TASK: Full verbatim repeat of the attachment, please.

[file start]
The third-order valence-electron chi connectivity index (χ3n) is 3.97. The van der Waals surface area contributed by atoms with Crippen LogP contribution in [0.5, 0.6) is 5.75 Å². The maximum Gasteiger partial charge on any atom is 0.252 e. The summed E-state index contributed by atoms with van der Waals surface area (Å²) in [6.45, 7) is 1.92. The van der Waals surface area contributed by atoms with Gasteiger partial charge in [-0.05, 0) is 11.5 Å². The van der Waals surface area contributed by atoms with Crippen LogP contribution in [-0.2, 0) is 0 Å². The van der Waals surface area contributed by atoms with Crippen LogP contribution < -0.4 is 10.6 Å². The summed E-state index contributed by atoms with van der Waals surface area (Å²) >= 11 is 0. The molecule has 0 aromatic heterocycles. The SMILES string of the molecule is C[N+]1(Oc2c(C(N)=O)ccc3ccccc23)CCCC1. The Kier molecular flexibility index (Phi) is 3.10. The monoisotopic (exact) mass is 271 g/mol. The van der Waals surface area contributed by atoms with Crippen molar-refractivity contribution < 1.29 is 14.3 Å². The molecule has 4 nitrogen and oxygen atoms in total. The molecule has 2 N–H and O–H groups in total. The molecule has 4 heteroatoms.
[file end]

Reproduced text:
The third-order valence-electron chi connectivity index (χ3n) is 3.97. The van der Waals surface area contributed by atoms with Crippen LogP contribution in [0.5, 0.6) is 5.75 Å². The maximum Gasteiger partial charge on any atom is 0.252 e. The summed E-state index contributed by atoms with van der Waals surface area (Å²) in [6.45, 7) is 1.92. The van der Waals surface area contributed by atoms with Gasteiger partial charge in [-0.05, 0) is 11.5 Å². The van der Waals surface area contributed by atoms with Crippen LogP contribution in [-0.2, 0) is 0 Å². The van der Waals surface area contributed by atoms with Crippen LogP contribution < -0.4 is 10.6 Å². The summed E-state index contributed by atoms with van der Waals surface area (Å²) >= 11 is 0. The molecule has 0 aromatic heterocycles. The SMILES string of the molecule is C[N+]1(Oc2c(C(N)=O)ccc3ccccc23)CCCC1. The Kier molecular flexibility index (Phi) is 3.10. The monoisotopic (exact) mass is 271 g/mol. The van der Waals surface area contributed by atoms with Crippen molar-refractivity contribution < 1.29 is 14.3 Å². The molecule has 4 nitrogen and oxygen atoms in total. The molecule has 2 N–H and O–H groups in total. The molecule has 4 heteroatoms.